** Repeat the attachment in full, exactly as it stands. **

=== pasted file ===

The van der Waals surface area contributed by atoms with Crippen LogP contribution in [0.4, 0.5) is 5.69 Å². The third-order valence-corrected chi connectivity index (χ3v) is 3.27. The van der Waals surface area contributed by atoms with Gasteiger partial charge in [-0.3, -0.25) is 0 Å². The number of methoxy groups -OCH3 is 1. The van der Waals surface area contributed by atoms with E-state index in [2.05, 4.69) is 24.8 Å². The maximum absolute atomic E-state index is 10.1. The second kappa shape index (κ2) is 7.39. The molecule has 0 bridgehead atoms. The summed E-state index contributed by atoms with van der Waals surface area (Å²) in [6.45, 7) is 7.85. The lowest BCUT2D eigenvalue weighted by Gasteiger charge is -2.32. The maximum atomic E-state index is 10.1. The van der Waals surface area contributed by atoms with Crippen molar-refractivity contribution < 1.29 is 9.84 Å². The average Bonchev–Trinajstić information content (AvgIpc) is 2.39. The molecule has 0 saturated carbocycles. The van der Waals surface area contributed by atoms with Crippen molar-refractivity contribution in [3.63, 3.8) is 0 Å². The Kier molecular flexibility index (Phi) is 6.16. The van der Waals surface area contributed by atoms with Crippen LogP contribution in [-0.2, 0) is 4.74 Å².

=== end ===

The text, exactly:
The van der Waals surface area contributed by atoms with Crippen LogP contribution in [0.4, 0.5) is 5.69 Å². The third-order valence-corrected chi connectivity index (χ3v) is 3.27. The van der Waals surface area contributed by atoms with Gasteiger partial charge in [-0.3, -0.25) is 0 Å². The number of methoxy groups -OCH3 is 1. The van der Waals surface area contributed by atoms with E-state index in [2.05, 4.69) is 24.8 Å². The maximum absolute atomic E-state index is 10.1. The second kappa shape index (κ2) is 7.39. The molecule has 0 bridgehead atoms. The summed E-state index contributed by atoms with van der Waals surface area (Å²) in [6.45, 7) is 7.85. The lowest BCUT2D eigenvalue weighted by Gasteiger charge is -2.32. The maximum atomic E-state index is 10.1. The van der Waals surface area contributed by atoms with Crippen molar-refractivity contribution < 1.29 is 9.84 Å². The average Bonchev–Trinajstić information content (AvgIpc) is 2.39. The molecule has 0 saturated carbocycles. The van der Waals surface area contributed by atoms with Crippen molar-refractivity contribution in [3.63, 3.8) is 0 Å². The Kier molecular flexibility index (Phi) is 6.16. The van der Waals surface area contributed by atoms with Crippen LogP contribution in [-0.2, 0) is 4.74 Å².